We tried to go inside Potala palace yesterday, but I guess there are so many tourists that you have to reserve a day in advance. At that time, we thought we'd be leaving for Everest Base Camp today, so we didn't make reservations. Then we had to postpone our trip a day, so we could have gone. Anyhow, it's more than twice the admission to get in than any tourist spot in Beijing. Crazy! Of course, we would have paid, but now it looks like we can't go. Walked around and took some good pics of the outside, though. Will post those later.
I asked for a card reader and finally found it on this all Chinese machine, so here are some randomly chosen pictures.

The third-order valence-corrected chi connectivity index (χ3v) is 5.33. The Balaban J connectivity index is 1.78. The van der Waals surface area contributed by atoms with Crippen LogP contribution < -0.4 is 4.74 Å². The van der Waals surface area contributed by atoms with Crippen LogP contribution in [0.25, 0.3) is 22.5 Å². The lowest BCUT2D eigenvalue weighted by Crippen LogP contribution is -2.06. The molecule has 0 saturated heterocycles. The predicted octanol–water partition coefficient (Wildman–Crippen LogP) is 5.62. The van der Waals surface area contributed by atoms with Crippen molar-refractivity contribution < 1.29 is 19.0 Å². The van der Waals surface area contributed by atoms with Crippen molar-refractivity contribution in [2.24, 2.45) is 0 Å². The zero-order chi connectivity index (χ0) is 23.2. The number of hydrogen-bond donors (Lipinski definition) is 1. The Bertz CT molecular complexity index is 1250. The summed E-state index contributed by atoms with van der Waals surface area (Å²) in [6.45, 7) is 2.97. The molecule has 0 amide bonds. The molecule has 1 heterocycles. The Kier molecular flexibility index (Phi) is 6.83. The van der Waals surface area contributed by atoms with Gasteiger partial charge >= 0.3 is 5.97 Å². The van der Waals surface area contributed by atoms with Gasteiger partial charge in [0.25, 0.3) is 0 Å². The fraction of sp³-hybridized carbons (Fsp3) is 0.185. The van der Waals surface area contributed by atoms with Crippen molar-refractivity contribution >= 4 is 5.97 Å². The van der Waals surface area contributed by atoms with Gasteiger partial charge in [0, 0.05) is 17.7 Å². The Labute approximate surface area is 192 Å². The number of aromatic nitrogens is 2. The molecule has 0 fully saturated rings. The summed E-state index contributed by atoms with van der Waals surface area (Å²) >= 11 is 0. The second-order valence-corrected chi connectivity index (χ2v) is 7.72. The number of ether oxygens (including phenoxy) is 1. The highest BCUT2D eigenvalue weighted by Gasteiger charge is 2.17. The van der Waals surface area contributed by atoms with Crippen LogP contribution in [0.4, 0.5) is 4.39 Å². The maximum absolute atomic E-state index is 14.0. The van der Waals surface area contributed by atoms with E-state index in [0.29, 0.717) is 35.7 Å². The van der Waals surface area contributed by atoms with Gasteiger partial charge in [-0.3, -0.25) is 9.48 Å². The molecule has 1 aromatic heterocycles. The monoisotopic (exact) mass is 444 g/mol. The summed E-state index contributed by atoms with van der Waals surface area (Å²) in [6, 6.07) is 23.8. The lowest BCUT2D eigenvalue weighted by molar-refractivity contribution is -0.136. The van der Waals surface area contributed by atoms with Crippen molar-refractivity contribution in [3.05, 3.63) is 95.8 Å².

Woman with prayer beads and prayer wheel walking the circuit around the temple

"Beijing" street in Lhasa

A common way to decorate windows in Tibet.

Monks carrying packs of I don't know what. Walking in front of the temple in the heart of Lhasa.

Prayer flags decorating a courtyard, with the familiar bright and strong sun and blue skies. We saw a few clouds today, but it's so bright here normally that almost everyone wears long sleeves and hats.

Tonight, we go to check out the Landcruiser we rented to go to Everest base camp and other cities along the way. We leave tomorrow morning, so probably no updates for about 4 days. May find a computer room somewhere, though. Stay tuned.

OH! Last night at midnight, we got train tickets from Lhasa to Beijing on the brand new railway. We are more than excited. It will take 48 hours. We leave Wednesday morning and get into Beijing Friday morning. Should be an adventure!

Thursday, August 17